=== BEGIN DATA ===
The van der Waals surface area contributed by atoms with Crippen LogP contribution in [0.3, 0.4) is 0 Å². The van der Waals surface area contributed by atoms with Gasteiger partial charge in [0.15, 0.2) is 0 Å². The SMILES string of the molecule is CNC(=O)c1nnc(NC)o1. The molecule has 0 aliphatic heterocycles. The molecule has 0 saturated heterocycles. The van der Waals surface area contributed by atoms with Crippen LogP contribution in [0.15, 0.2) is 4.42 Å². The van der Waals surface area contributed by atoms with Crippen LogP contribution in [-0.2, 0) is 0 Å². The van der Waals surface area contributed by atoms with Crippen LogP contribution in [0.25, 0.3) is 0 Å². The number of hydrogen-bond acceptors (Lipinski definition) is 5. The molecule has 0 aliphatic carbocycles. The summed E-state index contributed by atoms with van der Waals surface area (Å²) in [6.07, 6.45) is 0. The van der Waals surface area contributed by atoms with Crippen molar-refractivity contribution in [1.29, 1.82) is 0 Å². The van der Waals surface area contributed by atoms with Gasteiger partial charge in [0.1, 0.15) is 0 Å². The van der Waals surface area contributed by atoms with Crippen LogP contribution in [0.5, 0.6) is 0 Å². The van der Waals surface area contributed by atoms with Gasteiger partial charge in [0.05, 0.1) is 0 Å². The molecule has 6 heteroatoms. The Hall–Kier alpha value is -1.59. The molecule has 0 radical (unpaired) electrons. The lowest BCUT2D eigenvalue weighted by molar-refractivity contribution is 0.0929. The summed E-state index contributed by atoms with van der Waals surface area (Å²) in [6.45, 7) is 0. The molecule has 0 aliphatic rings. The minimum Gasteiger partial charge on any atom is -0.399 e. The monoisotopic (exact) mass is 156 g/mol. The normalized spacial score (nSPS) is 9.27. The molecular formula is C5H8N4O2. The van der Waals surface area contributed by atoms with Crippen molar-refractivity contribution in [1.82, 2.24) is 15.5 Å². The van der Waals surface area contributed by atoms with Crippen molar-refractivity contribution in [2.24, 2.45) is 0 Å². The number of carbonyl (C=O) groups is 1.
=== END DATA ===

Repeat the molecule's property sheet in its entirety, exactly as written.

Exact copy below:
The van der Waals surface area contributed by atoms with Crippen LogP contribution in [0.3, 0.4) is 0 Å². The van der Waals surface area contributed by atoms with Gasteiger partial charge in [0.15, 0.2) is 0 Å². The SMILES string of the molecule is CNC(=O)c1nnc(NC)o1. The molecule has 0 aliphatic heterocycles. The molecule has 0 saturated heterocycles. The van der Waals surface area contributed by atoms with Crippen LogP contribution in [0.15, 0.2) is 4.42 Å². The van der Waals surface area contributed by atoms with Crippen LogP contribution in [-0.2, 0) is 0 Å². The van der Waals surface area contributed by atoms with Crippen LogP contribution in [0.25, 0.3) is 0 Å². The number of hydrogen-bond acceptors (Lipinski definition) is 5. The molecule has 0 aliphatic carbocycles. The summed E-state index contributed by atoms with van der Waals surface area (Å²) in [6.07, 6.45) is 0. The van der Waals surface area contributed by atoms with Crippen molar-refractivity contribution in [1.29, 1.82) is 0 Å². The van der Waals surface area contributed by atoms with Gasteiger partial charge in [0.1, 0.15) is 0 Å². The van der Waals surface area contributed by atoms with Crippen LogP contribution in [0.5, 0.6) is 0 Å². The van der Waals surface area contributed by atoms with Gasteiger partial charge in [0.05, 0.1) is 0 Å². The molecule has 6 heteroatoms. The Hall–Kier alpha value is -1.59. The molecule has 0 radical (unpaired) electrons. The lowest BCUT2D eigenvalue weighted by molar-refractivity contribution is 0.0929. The summed E-state index contributed by atoms with van der Waals surface area (Å²) in [6.45, 7) is 0. The molecule has 0 aliphatic rings. The minimum Gasteiger partial charge on any atom is -0.399 e. The monoisotopic (exact) mass is 156 g/mol. The normalized spacial score (nSPS) is 9.27. The molecular formula is C5H8N4O2. The van der Waals surface area contributed by atoms with Crippen molar-refractivity contribution in [1.82, 2.24) is 15.5 Å². The van der Waals surface area contributed by atoms with Crippen molar-refractivity contribution in [2.24, 2.45) is 0 Å². The number of carbonyl (C=O) groups is 1.